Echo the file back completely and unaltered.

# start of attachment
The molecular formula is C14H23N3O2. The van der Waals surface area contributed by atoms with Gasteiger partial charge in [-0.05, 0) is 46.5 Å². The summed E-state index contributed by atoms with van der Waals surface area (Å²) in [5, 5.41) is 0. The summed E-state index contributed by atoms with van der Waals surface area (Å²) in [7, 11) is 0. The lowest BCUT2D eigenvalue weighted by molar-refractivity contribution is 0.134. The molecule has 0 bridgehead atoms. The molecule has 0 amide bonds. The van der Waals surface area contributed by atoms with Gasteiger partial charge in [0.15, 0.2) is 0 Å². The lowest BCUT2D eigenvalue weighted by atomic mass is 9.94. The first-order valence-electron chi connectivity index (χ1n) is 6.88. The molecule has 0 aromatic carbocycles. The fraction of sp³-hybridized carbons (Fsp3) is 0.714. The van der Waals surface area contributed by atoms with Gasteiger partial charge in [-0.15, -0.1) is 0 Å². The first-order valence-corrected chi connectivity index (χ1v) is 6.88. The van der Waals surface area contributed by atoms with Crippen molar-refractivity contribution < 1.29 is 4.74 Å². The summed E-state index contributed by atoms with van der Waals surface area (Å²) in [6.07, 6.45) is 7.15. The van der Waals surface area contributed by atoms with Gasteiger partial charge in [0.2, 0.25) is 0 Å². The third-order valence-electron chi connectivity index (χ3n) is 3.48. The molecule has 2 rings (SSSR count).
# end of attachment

The molecular formula is C14H23N3O2. The van der Waals surface area contributed by atoms with Gasteiger partial charge in [-0.05, 0) is 46.5 Å². The summed E-state index contributed by atoms with van der Waals surface area (Å²) in [5, 5.41) is 0. The summed E-state index contributed by atoms with van der Waals surface area (Å²) in [7, 11) is 0. The lowest BCUT2D eigenvalue weighted by molar-refractivity contribution is 0.134. The molecule has 0 bridgehead atoms. The molecule has 0 amide bonds. The van der Waals surface area contributed by atoms with Gasteiger partial charge in [0.15, 0.2) is 0 Å². The lowest BCUT2D eigenvalue weighted by atomic mass is 9.94. The first-order valence-electron chi connectivity index (χ1n) is 6.88. The molecule has 0 aromatic carbocycles. The fraction of sp³-hybridized carbons (Fsp3) is 0.714. The van der Waals surface area contributed by atoms with Gasteiger partial charge in [-0.15, -0.1) is 0 Å². The first-order valence-corrected chi connectivity index (χ1v) is 6.88. The van der Waals surface area contributed by atoms with Crippen molar-refractivity contribution < 1.29 is 4.74 Å². The summed E-state index contributed by atoms with van der Waals surface area (Å²) in [6.07, 6.45) is 7.15. The van der Waals surface area contributed by atoms with Gasteiger partial charge in [0.2, 0.25) is 0 Å². The third-order valence-electron chi connectivity index (χ3n) is 3.48. The molecule has 2 rings (SSSR count).